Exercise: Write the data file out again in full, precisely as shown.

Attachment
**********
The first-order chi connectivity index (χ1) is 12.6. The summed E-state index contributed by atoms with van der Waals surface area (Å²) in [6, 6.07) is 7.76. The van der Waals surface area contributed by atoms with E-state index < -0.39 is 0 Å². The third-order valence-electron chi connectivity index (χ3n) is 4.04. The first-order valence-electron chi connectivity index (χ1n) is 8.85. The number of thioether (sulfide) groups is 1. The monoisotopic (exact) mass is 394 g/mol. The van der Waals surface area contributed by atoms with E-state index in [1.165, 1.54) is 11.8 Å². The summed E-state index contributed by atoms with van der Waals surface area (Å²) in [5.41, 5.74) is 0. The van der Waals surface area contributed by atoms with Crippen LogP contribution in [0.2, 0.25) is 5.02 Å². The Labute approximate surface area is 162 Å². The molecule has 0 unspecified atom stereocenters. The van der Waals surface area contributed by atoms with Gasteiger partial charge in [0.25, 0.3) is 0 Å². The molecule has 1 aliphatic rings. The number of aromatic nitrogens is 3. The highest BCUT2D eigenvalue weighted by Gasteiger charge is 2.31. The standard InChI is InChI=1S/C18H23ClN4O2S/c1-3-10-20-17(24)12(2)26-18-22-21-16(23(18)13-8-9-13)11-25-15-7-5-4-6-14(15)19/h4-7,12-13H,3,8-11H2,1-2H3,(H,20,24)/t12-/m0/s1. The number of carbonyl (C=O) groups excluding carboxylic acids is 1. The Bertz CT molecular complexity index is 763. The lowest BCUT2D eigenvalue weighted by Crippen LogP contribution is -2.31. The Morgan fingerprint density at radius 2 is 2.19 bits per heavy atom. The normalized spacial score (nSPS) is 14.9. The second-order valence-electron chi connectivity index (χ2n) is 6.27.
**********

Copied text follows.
The first-order chi connectivity index (χ1) is 12.6. The summed E-state index contributed by atoms with van der Waals surface area (Å²) in [6, 6.07) is 7.76. The van der Waals surface area contributed by atoms with E-state index < -0.39 is 0 Å². The third-order valence-electron chi connectivity index (χ3n) is 4.04. The first-order valence-electron chi connectivity index (χ1n) is 8.85. The number of thioether (sulfide) groups is 1. The monoisotopic (exact) mass is 394 g/mol. The van der Waals surface area contributed by atoms with E-state index in [1.165, 1.54) is 11.8 Å². The summed E-state index contributed by atoms with van der Waals surface area (Å²) in [5.41, 5.74) is 0. The van der Waals surface area contributed by atoms with Crippen LogP contribution in [0.2, 0.25) is 5.02 Å². The Labute approximate surface area is 162 Å². The molecule has 0 unspecified atom stereocenters. The van der Waals surface area contributed by atoms with Gasteiger partial charge in [0.25, 0.3) is 0 Å². The molecule has 1 aliphatic rings. The number of aromatic nitrogens is 3. The highest BCUT2D eigenvalue weighted by Gasteiger charge is 2.31. The standard InChI is InChI=1S/C18H23ClN4O2S/c1-3-10-20-17(24)12(2)26-18-22-21-16(23(18)13-8-9-13)11-25-15-7-5-4-6-14(15)19/h4-7,12-13H,3,8-11H2,1-2H3,(H,20,24)/t12-/m0/s1. The number of carbonyl (C=O) groups excluding carboxylic acids is 1. The Bertz CT molecular complexity index is 763. The lowest BCUT2D eigenvalue weighted by Crippen LogP contribution is -2.31. The Morgan fingerprint density at radius 2 is 2.19 bits per heavy atom. The normalized spacial score (nSPS) is 14.9. The second-order valence-electron chi connectivity index (χ2n) is 6.27.